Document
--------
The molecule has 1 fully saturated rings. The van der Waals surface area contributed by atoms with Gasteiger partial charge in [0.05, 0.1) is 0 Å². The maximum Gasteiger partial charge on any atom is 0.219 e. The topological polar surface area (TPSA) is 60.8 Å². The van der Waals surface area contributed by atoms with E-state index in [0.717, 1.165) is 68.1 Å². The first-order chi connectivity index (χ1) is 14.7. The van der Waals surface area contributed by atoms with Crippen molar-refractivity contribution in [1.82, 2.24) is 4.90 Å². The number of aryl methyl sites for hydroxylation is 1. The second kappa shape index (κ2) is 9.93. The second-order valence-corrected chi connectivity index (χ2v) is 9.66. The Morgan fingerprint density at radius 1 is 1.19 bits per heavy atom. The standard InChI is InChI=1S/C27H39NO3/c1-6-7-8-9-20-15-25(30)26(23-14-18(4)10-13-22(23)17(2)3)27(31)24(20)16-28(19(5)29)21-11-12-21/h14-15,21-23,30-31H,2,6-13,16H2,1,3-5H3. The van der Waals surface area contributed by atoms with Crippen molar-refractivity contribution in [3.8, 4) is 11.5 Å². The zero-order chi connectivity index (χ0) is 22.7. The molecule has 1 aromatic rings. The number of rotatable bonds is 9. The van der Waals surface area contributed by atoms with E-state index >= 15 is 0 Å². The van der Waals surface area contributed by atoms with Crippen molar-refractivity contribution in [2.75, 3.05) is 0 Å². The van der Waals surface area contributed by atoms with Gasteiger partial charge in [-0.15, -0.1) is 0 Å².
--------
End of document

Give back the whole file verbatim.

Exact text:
The molecule has 1 fully saturated rings. The van der Waals surface area contributed by atoms with Gasteiger partial charge in [0.05, 0.1) is 0 Å². The maximum Gasteiger partial charge on any atom is 0.219 e. The topological polar surface area (TPSA) is 60.8 Å². The van der Waals surface area contributed by atoms with E-state index in [0.717, 1.165) is 68.1 Å². The first-order chi connectivity index (χ1) is 14.7. The van der Waals surface area contributed by atoms with Crippen molar-refractivity contribution in [1.82, 2.24) is 4.90 Å². The number of aryl methyl sites for hydroxylation is 1. The second kappa shape index (κ2) is 9.93. The second-order valence-corrected chi connectivity index (χ2v) is 9.66. The Morgan fingerprint density at radius 1 is 1.19 bits per heavy atom. The standard InChI is InChI=1S/C27H39NO3/c1-6-7-8-9-20-15-25(30)26(23-14-18(4)10-13-22(23)17(2)3)27(31)24(20)16-28(19(5)29)21-11-12-21/h14-15,21-23,30-31H,2,6-13,16H2,1,3-5H3. The van der Waals surface area contributed by atoms with Crippen molar-refractivity contribution in [3.8, 4) is 11.5 Å². The zero-order chi connectivity index (χ0) is 22.7. The molecule has 1 aromatic rings. The number of rotatable bonds is 9. The van der Waals surface area contributed by atoms with E-state index >= 15 is 0 Å². The van der Waals surface area contributed by atoms with Crippen molar-refractivity contribution in [2.75, 3.05) is 0 Å². The van der Waals surface area contributed by atoms with Gasteiger partial charge in [-0.15, -0.1) is 0 Å².